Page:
Maybe “less is more”, since one of my basic guidelines when designing a game is “does this rule really add something to the game experience?” and if the answer is “no”, then I prefer to remove the rule, maybe at the cost of losing some adherence to the theme, but gaining in accessibility and, I hope, elegance. And I believe that if you can teach someone the rules of chess, poker, go and other gaming masterpieces in ten minutes to anyone, there is no reason why a real good game should require one hour of detailed rules explanations.
And also maybe eclecticism, since I believe I proved to be able to design games belonging to very different categories.

[Liga] “less is more” and “easy to learn, difficult to master”. Someone else talked me about “hidden complexity”, that I think is something close. Of course, as you says, these are your goals, something you are looking for. Do you think you are improving along this path from design to design ? Do you think we can find a sort of “elegance” path from Kingsburg to Olympus and then to Arcanum ?

[ANDREA] Hidden complexity, yes I agree. I am trying to follow this path, and almost all my games do aim to this goal. It’s possible that the closest to the goal was Wizards of Mickey, actually. A deep trading card game with very few rules and a lot of gameplay… too bad Mickey Mouse and Donald Duck aren’t exactly the most popular characters for teenagers playing Trading Card Games…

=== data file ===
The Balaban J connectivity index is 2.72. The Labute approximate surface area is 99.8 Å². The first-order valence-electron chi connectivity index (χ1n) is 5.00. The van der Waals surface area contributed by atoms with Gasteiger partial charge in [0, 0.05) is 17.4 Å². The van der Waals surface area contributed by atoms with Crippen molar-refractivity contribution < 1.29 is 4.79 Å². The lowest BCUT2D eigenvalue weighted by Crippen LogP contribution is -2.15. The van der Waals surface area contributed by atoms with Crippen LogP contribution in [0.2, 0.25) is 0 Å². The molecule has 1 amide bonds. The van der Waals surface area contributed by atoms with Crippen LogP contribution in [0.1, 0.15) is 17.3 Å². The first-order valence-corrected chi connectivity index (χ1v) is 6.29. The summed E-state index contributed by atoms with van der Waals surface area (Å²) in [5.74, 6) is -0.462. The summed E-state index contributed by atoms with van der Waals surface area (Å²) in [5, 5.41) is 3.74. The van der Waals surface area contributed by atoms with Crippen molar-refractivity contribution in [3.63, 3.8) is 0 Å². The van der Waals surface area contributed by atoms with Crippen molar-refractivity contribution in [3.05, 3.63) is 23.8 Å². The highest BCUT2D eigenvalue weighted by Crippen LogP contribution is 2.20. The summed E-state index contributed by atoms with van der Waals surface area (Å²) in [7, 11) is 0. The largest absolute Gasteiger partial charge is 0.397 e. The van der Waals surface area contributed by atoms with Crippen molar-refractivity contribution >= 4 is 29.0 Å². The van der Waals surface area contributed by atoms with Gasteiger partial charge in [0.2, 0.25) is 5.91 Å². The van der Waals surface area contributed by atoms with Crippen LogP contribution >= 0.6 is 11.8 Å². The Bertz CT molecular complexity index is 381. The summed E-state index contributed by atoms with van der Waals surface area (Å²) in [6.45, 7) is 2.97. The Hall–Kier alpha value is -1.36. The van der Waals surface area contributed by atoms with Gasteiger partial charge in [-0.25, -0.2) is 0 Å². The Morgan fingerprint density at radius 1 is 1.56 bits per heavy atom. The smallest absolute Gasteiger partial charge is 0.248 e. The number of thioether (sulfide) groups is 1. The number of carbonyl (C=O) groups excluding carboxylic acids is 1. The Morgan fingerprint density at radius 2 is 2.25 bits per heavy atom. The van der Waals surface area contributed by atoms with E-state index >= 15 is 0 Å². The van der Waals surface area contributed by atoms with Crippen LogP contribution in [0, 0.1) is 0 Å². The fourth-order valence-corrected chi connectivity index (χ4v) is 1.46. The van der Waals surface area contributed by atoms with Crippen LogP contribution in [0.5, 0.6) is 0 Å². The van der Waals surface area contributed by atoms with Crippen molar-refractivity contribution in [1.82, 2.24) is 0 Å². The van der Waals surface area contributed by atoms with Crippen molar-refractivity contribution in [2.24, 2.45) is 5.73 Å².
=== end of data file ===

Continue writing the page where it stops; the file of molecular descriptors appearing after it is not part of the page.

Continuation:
[Liga] Yes, I was quite surprised about it. The idea was to make a trading card games for 6-10 years old to compete with Pokemon and Yu-gi-oh, I think. Actually I was not so sure the kids in that range could really support a game with a theme not appealing after 11-12. Do you think designing games could be someway considered a sort of art? Why?

[ANDREA] Designing games it’s a way to tell stories, to express something of yourself, so in this meaning yes, designing games is not different from writing, composing, painting, dancing, etc…
But I like to remember that “art”, after all, is at the root of both “artisan” and “artist” words. I feel game designers should mostly be artisans, working on games that are supposed to be played by people, just like the first thought of a carpenter when making a table should be “will it fall or will it be nice and comfortable to seat around it?”.
Sometimes I feel that instead some designers out there think to themselves more as “fashion” designers, so their main thought is “is it innovative?” “does it looks cool?” “does it looks Avant-garde?”, while myself I prefer to mainly worry about things like “is it comfortable?” “Is it easy to wear (to play)?”.